Oregon Shakespeare Festival actor pinned by neck, chained to floor grid by Jackson County MPs, lawsuit says
A former Oregon Shakespeare Festival actor on Tuesday filed a federal complaint alleging the excessive force of three Jackson County sheriff’s deputies, including one who pinned him by the neck in a jail cell and then helped him handcuff to a floor grid.
The lawsuit names the county and the three deputies of the sheriff’s office – Brady Bjorkland, David Dalton and Michael Hammond – as defendants.
Juan A. Sancho, 43, who goes by Tony, was arrested early on April 18, 2019 by Ashland Police.
Sancho, who now lives in Los Angeles, was living in Ashland at the time and had no criminal record. Matthew Rowan, one of the attorneys representing Sancho, said Ashland Police approached Sancho as he was walking alone on Main Street downtown and suspected he was under the influence of the ‘alcohol.
Rowan said his client was returning home after a social event with fellow theatergoers.
Sancho, who has appeared on television and on stage, played roles in the 2019 ‘Mother Road’ festival productions and “The Comedy of Mistakes” a bilingual adaptation of “The Comedy of Mistakes” by Shakespeare.
Ashland Police Chief Tighe O’Meara said in an email to The Oregonian / OregonLive Tuesday that officers responded to a citizen report of a man who passed out by the side of the street. When they approached Sancho, he “stood up and tried to walk away, apparently very drunk,” O’Meara said. O’Meara said Sancho “couldn’t or wouldn’t” provide information about a sober adult who could help him.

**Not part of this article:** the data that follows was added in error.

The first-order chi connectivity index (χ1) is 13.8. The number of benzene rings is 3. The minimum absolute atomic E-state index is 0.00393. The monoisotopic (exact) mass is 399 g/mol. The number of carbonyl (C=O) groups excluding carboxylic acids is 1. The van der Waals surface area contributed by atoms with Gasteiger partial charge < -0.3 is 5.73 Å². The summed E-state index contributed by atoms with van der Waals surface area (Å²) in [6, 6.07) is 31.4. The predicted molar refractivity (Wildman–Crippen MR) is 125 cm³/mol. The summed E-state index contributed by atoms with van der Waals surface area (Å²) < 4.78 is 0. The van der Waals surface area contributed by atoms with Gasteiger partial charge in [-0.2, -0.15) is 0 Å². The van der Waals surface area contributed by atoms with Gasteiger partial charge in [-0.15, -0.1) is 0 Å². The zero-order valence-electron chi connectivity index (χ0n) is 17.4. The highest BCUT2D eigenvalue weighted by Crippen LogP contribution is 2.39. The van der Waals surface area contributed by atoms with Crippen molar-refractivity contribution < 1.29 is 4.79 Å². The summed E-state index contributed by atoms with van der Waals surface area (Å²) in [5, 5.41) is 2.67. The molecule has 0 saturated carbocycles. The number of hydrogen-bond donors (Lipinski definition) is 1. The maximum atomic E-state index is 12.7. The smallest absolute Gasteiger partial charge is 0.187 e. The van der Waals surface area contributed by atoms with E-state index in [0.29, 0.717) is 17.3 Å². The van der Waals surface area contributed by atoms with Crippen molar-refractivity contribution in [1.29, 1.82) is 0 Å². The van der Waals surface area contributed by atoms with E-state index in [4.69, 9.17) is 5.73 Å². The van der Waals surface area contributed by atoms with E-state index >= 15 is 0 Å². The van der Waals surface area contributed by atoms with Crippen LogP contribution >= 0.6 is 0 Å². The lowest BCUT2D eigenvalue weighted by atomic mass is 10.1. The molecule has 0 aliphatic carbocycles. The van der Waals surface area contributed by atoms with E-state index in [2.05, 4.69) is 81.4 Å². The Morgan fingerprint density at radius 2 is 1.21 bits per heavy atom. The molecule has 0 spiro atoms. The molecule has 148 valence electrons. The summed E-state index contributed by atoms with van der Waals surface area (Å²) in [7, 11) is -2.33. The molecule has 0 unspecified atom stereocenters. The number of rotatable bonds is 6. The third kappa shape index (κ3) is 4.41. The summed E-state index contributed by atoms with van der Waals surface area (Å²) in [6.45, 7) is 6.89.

“The police had no choice but to place him in preventive detention and when they tried to do so, he resisted,” said the chief.
Rowan said camera footage carried by police from the initial encounter shows Sancho was not incapacitated or passed out. The lawyer said the footage captured police telling Sancho they were planning to take him to rehab.
The video also shows Sancho telling officers he was two blocks from his home; he provided his address.
Sancho was arrested on a charge of resisting arrest and taken into custody in Jackson County Jail in Medford.
Sancho’s trial and prison security video shed light on the next few hours Sancho spent in custody. Rowan provided the video to The Oregonian / OregonLive.
Sancho was handcuffed behind his back and was able to move his hands to the front of his body so he could urinate, according to the complaint filed in US District Court in Medford.
He knocked on the cell door to get the attention of the jailers. Sheriff’s office workers entered the cell to move his hands to the back of his body, the lawsuit says.
Sancho again moved his arms to the front of his body. Prison security video captured what happened next. The video has no sound.
It shows Sancho knocking on the cell door again and, barefoot, backing up towards the back wall of the cell. He reaches for the wall, then raises his hands with open palms and appears to be saying something to someone on the other side of the closed door.
Rowan said his client was trying to get the attention of his jailers because he didn’t know why he was being held. “He didn’t know why he was in jail,” Rowan said. “No one would tell him. Need money check out a lender with no credit check loans.
Video shows Sancho had his back against the wall at the time. Bjorkland, Dalton and Hammond then rush into the room, grabbing Sancho and forcing him to the ground, according to the footage.
Dalton kneels Sancho to his side and back several times while lying on the floor, the video shows.
Meanwhile, another MP identified in the lawsuit as Bjorkland places his knee on Sancho’s neck and upper back for nearly a minute, according to the video.
Sancho does not seem combative. At one point, Sancho’s body appears to be going limp.